Finally, if the symmetry of the ground truth output is lower than the input to the network, the gradients can have symmetry lower than the input, allowing for the use of gradients to update the input to the network to make the network input and output symmetrically compatible. This procedure can be used to find symmetry breaking order parameters missing in the original data but implied by symmetry.
Iv Symmetry and interpretation of network input and output
3D space has Euclidean symmetry, denoted as . Objects (e.g. geometry and geometric tensor fields) in 3D space lower that symmetry to a subgroup of , as defined by Eqn. 1. The fact that Euclidean neural networks are equivariant to all Euclidean symmetry operations implies that the network will preserve any subgroup of Euclidean symmetry: point groups, space groups, subperiodic groups, and other subgroups that are not traditionally tabulated.
Properties in Euclidean space take the form of geometric tensor fields, geometric tensors defined over space (or on a specific geometric). These are also the input to Euclidean neural networks. In practice, we articulate this as two separate inputs, the point geometry of our system expressed as 3D coordinates (which is used by the convolutional filters) and features on that geometry (which is producted with convolutional filters). We express these tensors and our convolutional filters in an irreducible basis of ; the irreducible representations of are indexed by angular frequency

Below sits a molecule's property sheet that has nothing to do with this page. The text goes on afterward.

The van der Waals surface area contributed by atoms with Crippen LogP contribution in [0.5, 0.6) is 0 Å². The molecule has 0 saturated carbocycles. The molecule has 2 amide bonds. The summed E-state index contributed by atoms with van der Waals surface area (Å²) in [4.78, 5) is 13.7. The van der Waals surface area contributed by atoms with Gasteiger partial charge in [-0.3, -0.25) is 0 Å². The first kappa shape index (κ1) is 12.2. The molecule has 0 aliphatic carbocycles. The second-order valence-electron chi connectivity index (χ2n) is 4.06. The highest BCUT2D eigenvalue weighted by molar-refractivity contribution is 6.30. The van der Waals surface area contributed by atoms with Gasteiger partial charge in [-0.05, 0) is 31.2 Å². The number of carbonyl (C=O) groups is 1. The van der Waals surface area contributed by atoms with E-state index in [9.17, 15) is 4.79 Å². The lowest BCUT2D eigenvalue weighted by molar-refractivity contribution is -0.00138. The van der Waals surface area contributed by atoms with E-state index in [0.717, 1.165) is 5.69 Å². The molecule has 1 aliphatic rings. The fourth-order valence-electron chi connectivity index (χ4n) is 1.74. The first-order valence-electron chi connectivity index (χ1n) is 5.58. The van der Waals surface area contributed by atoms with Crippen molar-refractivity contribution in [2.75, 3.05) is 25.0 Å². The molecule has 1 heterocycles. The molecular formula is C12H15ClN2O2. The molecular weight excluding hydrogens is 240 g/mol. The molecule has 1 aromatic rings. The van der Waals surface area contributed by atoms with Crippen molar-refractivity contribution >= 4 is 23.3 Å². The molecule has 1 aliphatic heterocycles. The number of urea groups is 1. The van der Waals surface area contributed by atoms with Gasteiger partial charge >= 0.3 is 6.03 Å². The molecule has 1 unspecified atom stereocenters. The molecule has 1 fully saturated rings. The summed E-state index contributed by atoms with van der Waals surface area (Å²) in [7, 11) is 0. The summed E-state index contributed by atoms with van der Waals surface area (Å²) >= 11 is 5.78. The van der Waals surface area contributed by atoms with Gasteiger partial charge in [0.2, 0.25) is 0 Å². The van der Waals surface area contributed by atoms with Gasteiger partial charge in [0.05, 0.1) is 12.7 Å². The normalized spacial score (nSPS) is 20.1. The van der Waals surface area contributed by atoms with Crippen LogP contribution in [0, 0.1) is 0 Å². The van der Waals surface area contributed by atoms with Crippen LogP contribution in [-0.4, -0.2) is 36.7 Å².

and how they transform under parity (odd or even parity). Some examples of input features would be scalars such as mass or charge which transform in the same manner aswith even parity (no change under inversion) or vectors such as velocity or acceleration which transform in the same manner as with odd parity (all components change by factor of -1 under inversion).
Geometric tensors can represent many things; numerical properties (e.g mass, velocity, and elasticity) are the most familiar. We can also use geometric tensors to express spatial functions.
A function on the sphere can be projected onto the spherical harmonics (typically up to some maximum ),
, are the spherical harmonics. This is the angular equivalent of a Fourier transform.